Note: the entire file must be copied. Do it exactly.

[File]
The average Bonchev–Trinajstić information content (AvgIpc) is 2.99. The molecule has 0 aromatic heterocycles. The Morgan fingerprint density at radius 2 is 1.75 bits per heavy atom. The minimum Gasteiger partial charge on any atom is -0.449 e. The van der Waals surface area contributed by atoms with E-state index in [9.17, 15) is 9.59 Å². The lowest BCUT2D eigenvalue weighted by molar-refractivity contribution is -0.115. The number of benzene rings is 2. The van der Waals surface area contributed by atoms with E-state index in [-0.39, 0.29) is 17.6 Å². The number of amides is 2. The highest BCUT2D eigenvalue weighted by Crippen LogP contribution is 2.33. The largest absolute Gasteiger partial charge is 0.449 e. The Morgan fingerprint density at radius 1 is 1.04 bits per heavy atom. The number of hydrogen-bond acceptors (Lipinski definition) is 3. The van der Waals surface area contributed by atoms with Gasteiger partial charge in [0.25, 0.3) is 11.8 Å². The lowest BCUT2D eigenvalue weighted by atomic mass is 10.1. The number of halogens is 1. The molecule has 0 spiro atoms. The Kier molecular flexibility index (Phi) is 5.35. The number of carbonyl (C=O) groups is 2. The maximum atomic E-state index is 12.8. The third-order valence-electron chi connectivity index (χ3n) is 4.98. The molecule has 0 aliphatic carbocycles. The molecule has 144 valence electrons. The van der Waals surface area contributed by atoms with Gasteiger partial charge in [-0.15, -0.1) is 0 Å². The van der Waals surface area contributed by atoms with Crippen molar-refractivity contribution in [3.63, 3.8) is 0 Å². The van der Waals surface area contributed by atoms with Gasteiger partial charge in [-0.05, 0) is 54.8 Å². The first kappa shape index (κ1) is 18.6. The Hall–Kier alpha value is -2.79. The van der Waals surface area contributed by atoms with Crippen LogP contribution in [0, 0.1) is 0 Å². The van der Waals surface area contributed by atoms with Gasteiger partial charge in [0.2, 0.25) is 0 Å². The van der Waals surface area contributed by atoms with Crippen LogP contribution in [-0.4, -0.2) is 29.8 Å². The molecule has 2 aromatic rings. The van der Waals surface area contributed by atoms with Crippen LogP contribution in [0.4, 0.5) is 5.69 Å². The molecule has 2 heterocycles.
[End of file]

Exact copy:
The average Bonchev–Trinajstić information content (AvgIpc) is 2.99. The molecule has 0 aromatic heterocycles. The Morgan fingerprint density at radius 2 is 1.75 bits per heavy atom. The minimum Gasteiger partial charge on any atom is -0.449 e. The van der Waals surface area contributed by atoms with E-state index in [9.17, 15) is 9.59 Å². The lowest BCUT2D eigenvalue weighted by molar-refractivity contribution is -0.115. The number of benzene rings is 2. The van der Waals surface area contributed by atoms with E-state index in [-0.39, 0.29) is 17.6 Å². The number of amides is 2. The highest BCUT2D eigenvalue weighted by Crippen LogP contribution is 2.33. The largest absolute Gasteiger partial charge is 0.449 e. The Morgan fingerprint density at radius 1 is 1.04 bits per heavy atom. The number of hydrogen-bond acceptors (Lipinski definition) is 3. The van der Waals surface area contributed by atoms with Gasteiger partial charge in [0.25, 0.3) is 11.8 Å². The lowest BCUT2D eigenvalue weighted by atomic mass is 10.1. The number of halogens is 1. The molecule has 0 spiro atoms. The Kier molecular flexibility index (Phi) is 5.35. The number of carbonyl (C=O) groups is 2. The maximum atomic E-state index is 12.8. The third-order valence-electron chi connectivity index (χ3n) is 4.98. The molecule has 0 aliphatic carbocycles. The molecule has 144 valence electrons. The van der Waals surface area contributed by atoms with Gasteiger partial charge in [-0.15, -0.1) is 0 Å². The van der Waals surface area contributed by atoms with Crippen molar-refractivity contribution in [3.63, 3.8) is 0 Å². The van der Waals surface area contributed by atoms with Gasteiger partial charge in [-0.05, 0) is 54.8 Å². The first kappa shape index (κ1) is 18.6. The Hall–Kier alpha value is -2.79. The van der Waals surface area contributed by atoms with Crippen LogP contribution in [0, 0.1) is 0 Å². The van der Waals surface area contributed by atoms with Gasteiger partial charge in [0.2, 0.25) is 0 Å². The van der Waals surface area contributed by atoms with Crippen LogP contribution in [-0.4, -0.2) is 29.8 Å². The molecule has 2 aromatic rings. The van der Waals surface area contributed by atoms with Crippen LogP contribution in [0.4, 0.5) is 5.69 Å². The molecule has 2 heterocycles.